To my knowledge, Tesla Motors were one of the first electric vehicle sellers for the ‘general’ public.
For context, the Model S debuted in 2012, and to this day, it still seems to be a very popular car.
How come other car manufactures cannot (or have taken many years) to come close to the performance and popularity of the Tesla models? Is it that hard to create 500km+ ranged electric vehicles? Tesla did it 10+ years ago, why has the rest not?
Tesla focused on the luxury car market. This is a relatively small market so there were not really room for two electric car manufacturers. It allowed them to spend money on expensive engines and batteries without making the cars overprized in the market. Other manufacturers focused on reasonably priced cars such as the Nissan Leaf or the Renault Zoe which therefore had less budget for batteries.
What have happened in the last 10 years is that the cost of batteries have gone down a lot so that more reasonably priced cars can afford the big batteries. Electric cars have also become more popular as people are more comfortable with it so the electric car demand have risen high enough for there to be more manufacturers.
As the other commenter mentions, for Tesla, there was no concept of product cannibalization. The major manufacturers of the day were going to sell cars regardless. From the existing manufacturer’s standpoint, selling 5 million ICE versus 4.9million ICE and 100K EVs was not compelling. They saw it as taking from the left pocket and putting it into the right pocket.
With that viewpoint, they had no incentive to invest billions on “risky” technology. And this technology threatened to displace their decades experience and investment in things like engines.
While a bit superficial, the car makers were “old school” – Mid-West to East Coast types – which means they thought of electronics and software as supplemental. Tesla was, at the time, very much a “tech born”, Silicon Valley type company.
A couple of things that Tesla did well:
First, they made “cool” electric cars. Prior to Tesla, the electric and hybrid cars were generally popular with those concerned with the environment. There was nothing really sexy about driving a Prius. But the original Tesla Roadster was basically an electric Lotus. It was a cool looking car.
As someone else stated, Tesla was born into the Silicon Valley world, with a heavy reliance on software. Other car companies used a bit of software, but things like over the air updates was not a thing.
Finally, other car companies ran into the classic “innovators dilemma”. They couldn’t really market electric cars as better than gas because gas powered vehicles were the overwhelming majority of their sales. Tesla didn’t have this problem – they could say “buy a Tesla because it’s a better car than your gas powered car” without attacking their own products.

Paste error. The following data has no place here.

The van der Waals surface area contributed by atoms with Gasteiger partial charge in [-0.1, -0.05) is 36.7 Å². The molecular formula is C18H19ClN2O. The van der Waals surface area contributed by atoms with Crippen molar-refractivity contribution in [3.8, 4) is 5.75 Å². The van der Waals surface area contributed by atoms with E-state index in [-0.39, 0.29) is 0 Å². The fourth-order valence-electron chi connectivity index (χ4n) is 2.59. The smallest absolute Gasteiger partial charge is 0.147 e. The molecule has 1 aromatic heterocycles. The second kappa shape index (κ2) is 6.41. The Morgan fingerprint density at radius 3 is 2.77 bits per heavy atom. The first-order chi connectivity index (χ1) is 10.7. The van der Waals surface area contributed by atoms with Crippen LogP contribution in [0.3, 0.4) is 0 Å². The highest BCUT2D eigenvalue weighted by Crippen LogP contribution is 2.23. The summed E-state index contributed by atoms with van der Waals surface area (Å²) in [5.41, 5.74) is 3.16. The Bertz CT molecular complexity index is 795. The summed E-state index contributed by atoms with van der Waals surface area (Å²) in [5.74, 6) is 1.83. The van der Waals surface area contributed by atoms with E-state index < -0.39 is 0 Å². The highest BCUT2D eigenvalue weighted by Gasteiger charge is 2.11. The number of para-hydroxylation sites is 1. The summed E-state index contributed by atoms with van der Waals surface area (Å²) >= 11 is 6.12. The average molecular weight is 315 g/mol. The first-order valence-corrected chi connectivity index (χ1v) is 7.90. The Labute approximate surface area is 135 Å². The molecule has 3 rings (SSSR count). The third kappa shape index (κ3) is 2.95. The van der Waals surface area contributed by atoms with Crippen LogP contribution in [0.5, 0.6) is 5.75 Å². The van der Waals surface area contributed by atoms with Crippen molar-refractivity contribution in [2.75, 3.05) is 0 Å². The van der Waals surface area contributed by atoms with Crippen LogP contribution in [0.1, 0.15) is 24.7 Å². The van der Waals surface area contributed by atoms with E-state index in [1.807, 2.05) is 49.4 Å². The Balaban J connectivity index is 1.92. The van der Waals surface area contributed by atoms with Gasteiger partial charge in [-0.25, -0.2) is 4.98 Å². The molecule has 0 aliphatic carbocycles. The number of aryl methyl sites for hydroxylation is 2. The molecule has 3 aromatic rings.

The classic big car manufacturers were hesitant to move into EVs because it wasn’t clear at the time that there would be a market for them, and they were doing just fine selling ICE (internal combustion engine) cars. There was also a big initial cost that had to be overcome in terms of getting the necessary infrastructure in place. Who wants to buy a car that you can’t take anywhere because there are no charging stations? And even if there are *some* charging stations, what if you need to travel out of state and they don’t have them there?
One very good move that Tesla made to overcome this issue was to start with high-end luxury sports cars. The people who bought these vehicles did so to show them off and take them on short drives. They were wealthy enough to afford another car (or several) as their main vehicle anyway, so the range of their Tesla made no difference to their mobility. Also, it didn’t matter if there were only charging stations in some areas, because Tesla was only looking to sell a small volume of cars with big profit margins in those early years. They didn’t need to sell big volumes to make enough money.
This move had another advantage: it branded Tesla’s EVs as cool and desirable. If they had started with a sensible, reasonably priced mid-sized car, which might have seemed like the obvious move to attract lots of customers, then the first impression that the general public would have had of Tesla and its EVs would have been decidedly “meh”, and it would have been hard to sell people on EVs over ICE cars that way. By making EVs (and specifically *their* EVs) sexy first, they were then able later to use that image to sell cars in the lower segments (first the model S and model X which were still luxury vehicles and thus maintained the brand image, and then later the model 3).
They went all in for EVs from the start. Established manufacturers are dragging their feet, and other pure EV companies are late on the ball.
In addition, they seem to understand that engineers and R&D are the life blood of the company.